Business Plan Basics
This is the third in a continuing series, co-authored
by Ron Sturgeon and Greg Morse, founder and president of Worthington
Give your banker what they want.
Ron: I always tell entrepreneurs that they
have to be prepared to lift the kimono a bit. This means letting
the banker look in. They need to be prepared to explain to [the
banker] what’s under there.
Greg: Entrepreneurs get concerned about doing
that, but banks have rules that prohibit them from telling others
what they have seen under your kimono. Bankers can be fired very
easily for having loose lips.
Ron: The banker doesn’t want to hear SWAGs
or WAGs. A SWAG is a Scientific Wild-Ass Guess and a WAG is a
The banker doesn’t want to hear that someone
needs a loan because the economy is bad or they’re getting a
divorce or the weather’s been bad. The banker needs to hear legitimate
reasons why business is down or off – along with solutions.
In a declining market, the businessperson
has to figure out how to work harder or smarter to keep the business
going. Most business owners keep doing what they’ve been doing,
so they keep getting what they’ve been getting or worse.
Greg: That’s a good point. Do not go into
a bank whining about the economy. A banker should know if the
economy is bad; but when a customer comes in and is all gloom
and doom, the banker doesn’t want to hear it. If there’s a problem,
I want to know about it, but don’t come in just to tell me how
bad the economy is.
I also want to know that customers are beating
the street. I want them to have an air of confidence about their
plans. That’s going to go a long way. And don’t confuse confidence
Ron: You want them to come in with solutions,
not problems! My old boss at Ford Motor Co., Dixon Thayer, liked
to say he was positively dissatisfied with results. He was all
about positive energy, but knew we could do more.
Greg: Exactly. Show me the baby, not the
labor pains. That’s what I want to see.
Ron: The banker also likes to see business
owners who surround themselves with people who are smarter or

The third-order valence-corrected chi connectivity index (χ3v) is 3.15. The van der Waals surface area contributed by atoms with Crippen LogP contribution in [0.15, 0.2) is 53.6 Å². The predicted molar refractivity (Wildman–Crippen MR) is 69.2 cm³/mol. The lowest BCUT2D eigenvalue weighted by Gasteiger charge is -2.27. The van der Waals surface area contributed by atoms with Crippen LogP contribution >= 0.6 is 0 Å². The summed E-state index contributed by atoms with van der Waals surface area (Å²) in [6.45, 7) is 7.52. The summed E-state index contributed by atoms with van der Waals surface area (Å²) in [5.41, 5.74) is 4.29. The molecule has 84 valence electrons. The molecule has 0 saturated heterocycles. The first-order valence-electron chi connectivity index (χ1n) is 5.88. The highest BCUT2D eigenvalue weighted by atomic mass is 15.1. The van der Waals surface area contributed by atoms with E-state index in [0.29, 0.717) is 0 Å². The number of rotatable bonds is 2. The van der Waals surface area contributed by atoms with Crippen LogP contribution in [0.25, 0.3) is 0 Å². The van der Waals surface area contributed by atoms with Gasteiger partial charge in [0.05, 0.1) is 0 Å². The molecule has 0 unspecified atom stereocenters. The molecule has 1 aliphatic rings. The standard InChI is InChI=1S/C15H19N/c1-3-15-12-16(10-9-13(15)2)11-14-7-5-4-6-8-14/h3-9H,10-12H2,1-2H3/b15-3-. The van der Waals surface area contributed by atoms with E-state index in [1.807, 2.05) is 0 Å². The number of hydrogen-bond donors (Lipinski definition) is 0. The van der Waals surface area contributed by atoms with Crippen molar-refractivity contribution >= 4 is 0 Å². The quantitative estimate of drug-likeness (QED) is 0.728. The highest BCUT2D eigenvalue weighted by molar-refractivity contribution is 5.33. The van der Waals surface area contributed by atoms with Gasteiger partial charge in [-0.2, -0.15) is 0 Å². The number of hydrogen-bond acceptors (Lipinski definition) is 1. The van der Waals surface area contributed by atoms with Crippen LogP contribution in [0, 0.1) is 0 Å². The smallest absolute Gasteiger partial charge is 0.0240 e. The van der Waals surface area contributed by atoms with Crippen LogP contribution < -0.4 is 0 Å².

better than the business owner is. The smart people on your team
are there to do things that you can’t, won’t or shouldn’t be
doing. If you aren’t good at financials, get help from someone
that is. It’s important to show that there are good people on
your team. I cannot emphasize the importance of this enough!
For example, there was a time when I realized
(after much hand wringing, as I was so frugal) I should quit
paying a bookkeeper and spend the extra money to hire a controller.
I went from paying a bookkeeper $40,000 a year to paying a controller
$75,000 a year, but our company made the entire $35,000 back
in less than 60 days because he isolated and identified expenses
we could cut.
Every good business plan should include:
- Name of business
- Executive summary
- Ownership information/brief history of the
- Information on the product/services
- Financial summary for three years and the
- Budgets or pro formas
- Metrics highlights
- Information on the owners and operators,
including their track records
What’s a pro forma financial statement?
It’s a hypothetical or projected, or recast
financial statement based on forecasted or estimated numbers.
Forecasting can be so hard.
Ron says that if you figure in twice as much
time and twice as much money as you think you will need, you
might be safe. But entrepreneurs seem to always “breathe their
own exhaust,” and they become infatuated with their own ideas.
That’s why it’s so important to have someone
else that is capable and objective to review your plans. You
need someone who is willing to tell you how it is (and not what
you want to hear).
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Remember, only you can make BUSINESS
Ron Sturgeon is past owner of AAA
Small Car World. In 1999, he sold his six Texas locations, with
140 employees, to Greenleaf. In 2001, he founded North Texas
Insurance Auction, which he sold to Copart in 2002. In 2002,
his book “Salvaging Millions” was published to help
small business owners achieve significant success, and was recently
reprinted. In June 2003, he joined the new ownership and management
team of GreenLeaf. He also manages his real estate holdings and
investments. You can learn more about him at WWW.autosalvageconsultant.com
He can be reached at 5940 Eden, Haltom City, TX 76117, email@example.com or
817-834-3625 ext 6#.